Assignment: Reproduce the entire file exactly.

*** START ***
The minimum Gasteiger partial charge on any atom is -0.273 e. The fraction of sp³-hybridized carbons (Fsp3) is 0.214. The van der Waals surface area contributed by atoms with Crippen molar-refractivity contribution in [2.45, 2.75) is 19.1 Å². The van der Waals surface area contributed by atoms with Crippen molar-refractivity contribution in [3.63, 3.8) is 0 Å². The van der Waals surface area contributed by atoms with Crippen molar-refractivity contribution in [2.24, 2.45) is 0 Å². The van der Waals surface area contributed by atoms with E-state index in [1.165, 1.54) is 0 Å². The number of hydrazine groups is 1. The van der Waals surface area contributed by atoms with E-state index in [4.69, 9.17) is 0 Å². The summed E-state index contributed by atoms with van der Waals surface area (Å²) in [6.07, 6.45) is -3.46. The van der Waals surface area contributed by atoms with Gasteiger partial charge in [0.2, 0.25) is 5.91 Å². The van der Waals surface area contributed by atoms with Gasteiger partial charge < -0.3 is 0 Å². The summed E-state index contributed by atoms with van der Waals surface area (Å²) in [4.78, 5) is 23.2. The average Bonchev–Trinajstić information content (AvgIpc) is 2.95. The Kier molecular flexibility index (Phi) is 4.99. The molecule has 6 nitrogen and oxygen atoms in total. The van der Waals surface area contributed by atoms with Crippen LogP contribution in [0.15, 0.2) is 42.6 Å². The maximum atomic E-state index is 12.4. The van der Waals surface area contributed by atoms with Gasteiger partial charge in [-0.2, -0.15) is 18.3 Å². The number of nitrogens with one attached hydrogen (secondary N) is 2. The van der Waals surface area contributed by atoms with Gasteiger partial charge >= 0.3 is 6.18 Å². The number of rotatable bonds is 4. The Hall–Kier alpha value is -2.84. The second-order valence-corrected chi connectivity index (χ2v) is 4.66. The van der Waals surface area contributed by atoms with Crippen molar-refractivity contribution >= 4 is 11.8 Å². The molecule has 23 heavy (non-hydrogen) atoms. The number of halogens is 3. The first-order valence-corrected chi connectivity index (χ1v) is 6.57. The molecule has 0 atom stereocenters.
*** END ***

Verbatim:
The minimum Gasteiger partial charge on any atom is -0.273 e. The fraction of sp³-hybridized carbons (Fsp3) is 0.214. The van der Waals surface area contributed by atoms with Crippen molar-refractivity contribution in [2.45, 2.75) is 19.1 Å². The van der Waals surface area contributed by atoms with Crippen molar-refractivity contribution in [3.63, 3.8) is 0 Å². The van der Waals surface area contributed by atoms with Crippen molar-refractivity contribution in [2.24, 2.45) is 0 Å². The van der Waals surface area contributed by atoms with E-state index in [1.165, 1.54) is 0 Å². The number of hydrazine groups is 1. The van der Waals surface area contributed by atoms with E-state index in [4.69, 9.17) is 0 Å². The summed E-state index contributed by atoms with van der Waals surface area (Å²) in [6.07, 6.45) is -3.46. The van der Waals surface area contributed by atoms with Gasteiger partial charge in [0.2, 0.25) is 5.91 Å². The van der Waals surface area contributed by atoms with Gasteiger partial charge < -0.3 is 0 Å². The summed E-state index contributed by atoms with van der Waals surface area (Å²) in [4.78, 5) is 23.2. The average Bonchev–Trinajstić information content (AvgIpc) is 2.95. The Kier molecular flexibility index (Phi) is 4.99. The molecule has 6 nitrogen and oxygen atoms in total. The van der Waals surface area contributed by atoms with Crippen LogP contribution in [0.15, 0.2) is 42.6 Å². The maximum atomic E-state index is 12.4. The van der Waals surface area contributed by atoms with Gasteiger partial charge in [-0.2, -0.15) is 18.3 Å². The number of nitrogens with one attached hydrogen (secondary N) is 2. The van der Waals surface area contributed by atoms with Gasteiger partial charge >= 0.3 is 6.18 Å². The number of rotatable bonds is 4. The Hall–Kier alpha value is -2.84. The second-order valence-corrected chi connectivity index (χ2v) is 4.66. The van der Waals surface area contributed by atoms with Crippen molar-refractivity contribution >= 4 is 11.8 Å². The molecule has 23 heavy (non-hydrogen) atoms. The number of halogens is 3. The first-order valence-corrected chi connectivity index (χ1v) is 6.57. The molecule has 0 atom stereocenters.